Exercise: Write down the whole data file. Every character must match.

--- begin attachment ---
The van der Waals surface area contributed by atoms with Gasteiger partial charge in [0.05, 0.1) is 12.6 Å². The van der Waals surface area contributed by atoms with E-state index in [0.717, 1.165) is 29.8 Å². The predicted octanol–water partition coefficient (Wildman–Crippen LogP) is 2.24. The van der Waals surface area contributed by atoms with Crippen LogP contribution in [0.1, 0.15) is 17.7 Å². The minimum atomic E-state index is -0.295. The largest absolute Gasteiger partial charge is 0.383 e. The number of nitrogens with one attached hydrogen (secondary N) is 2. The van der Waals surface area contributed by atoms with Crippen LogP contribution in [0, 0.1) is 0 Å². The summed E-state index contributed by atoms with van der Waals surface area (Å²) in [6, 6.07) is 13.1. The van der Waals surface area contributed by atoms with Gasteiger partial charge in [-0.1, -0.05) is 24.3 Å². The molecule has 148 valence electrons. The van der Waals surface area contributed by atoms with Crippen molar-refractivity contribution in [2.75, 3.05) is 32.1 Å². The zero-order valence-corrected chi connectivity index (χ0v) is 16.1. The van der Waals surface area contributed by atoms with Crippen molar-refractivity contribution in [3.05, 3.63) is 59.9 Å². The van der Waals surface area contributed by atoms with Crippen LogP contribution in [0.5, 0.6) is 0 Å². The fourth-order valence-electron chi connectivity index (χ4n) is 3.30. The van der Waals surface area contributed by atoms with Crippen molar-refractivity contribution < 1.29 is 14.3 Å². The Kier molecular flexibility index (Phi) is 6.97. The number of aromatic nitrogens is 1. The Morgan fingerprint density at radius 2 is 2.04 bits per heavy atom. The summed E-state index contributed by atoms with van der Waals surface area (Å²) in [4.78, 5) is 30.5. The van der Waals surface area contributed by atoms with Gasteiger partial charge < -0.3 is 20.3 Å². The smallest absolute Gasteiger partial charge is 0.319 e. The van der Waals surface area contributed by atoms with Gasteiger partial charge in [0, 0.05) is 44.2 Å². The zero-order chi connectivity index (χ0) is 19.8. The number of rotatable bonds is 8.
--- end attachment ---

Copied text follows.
The van der Waals surface area contributed by atoms with Gasteiger partial charge in [0.05, 0.1) is 12.6 Å². The van der Waals surface area contributed by atoms with E-state index in [0.717, 1.165) is 29.8 Å². The predicted octanol–water partition coefficient (Wildman–Crippen LogP) is 2.24. The van der Waals surface area contributed by atoms with Crippen LogP contribution in [0.1, 0.15) is 17.7 Å². The minimum atomic E-state index is -0.295. The largest absolute Gasteiger partial charge is 0.383 e. The number of nitrogens with one attached hydrogen (secondary N) is 2. The van der Waals surface area contributed by atoms with Crippen LogP contribution in [0, 0.1) is 0 Å². The summed E-state index contributed by atoms with van der Waals surface area (Å²) in [6, 6.07) is 13.1. The van der Waals surface area contributed by atoms with Gasteiger partial charge in [-0.1, -0.05) is 24.3 Å². The molecule has 148 valence electrons. The van der Waals surface area contributed by atoms with Crippen molar-refractivity contribution in [2.75, 3.05) is 32.1 Å². The zero-order valence-corrected chi connectivity index (χ0v) is 16.1. The van der Waals surface area contributed by atoms with Crippen molar-refractivity contribution in [3.05, 3.63) is 59.9 Å². The van der Waals surface area contributed by atoms with Crippen LogP contribution in [0.5, 0.6) is 0 Å². The fourth-order valence-electron chi connectivity index (χ4n) is 3.30. The van der Waals surface area contributed by atoms with Crippen molar-refractivity contribution < 1.29 is 14.3 Å². The Kier molecular flexibility index (Phi) is 6.97. The number of aromatic nitrogens is 1. The Morgan fingerprint density at radius 2 is 2.04 bits per heavy atom. The summed E-state index contributed by atoms with van der Waals surface area (Å²) in [4.78, 5) is 30.5. The van der Waals surface area contributed by atoms with Gasteiger partial charge < -0.3 is 20.3 Å². The smallest absolute Gasteiger partial charge is 0.319 e. The van der Waals surface area contributed by atoms with Gasteiger partial charge in [0, 0.05) is 44.2 Å². The zero-order chi connectivity index (χ0) is 19.8. The number of rotatable bonds is 8.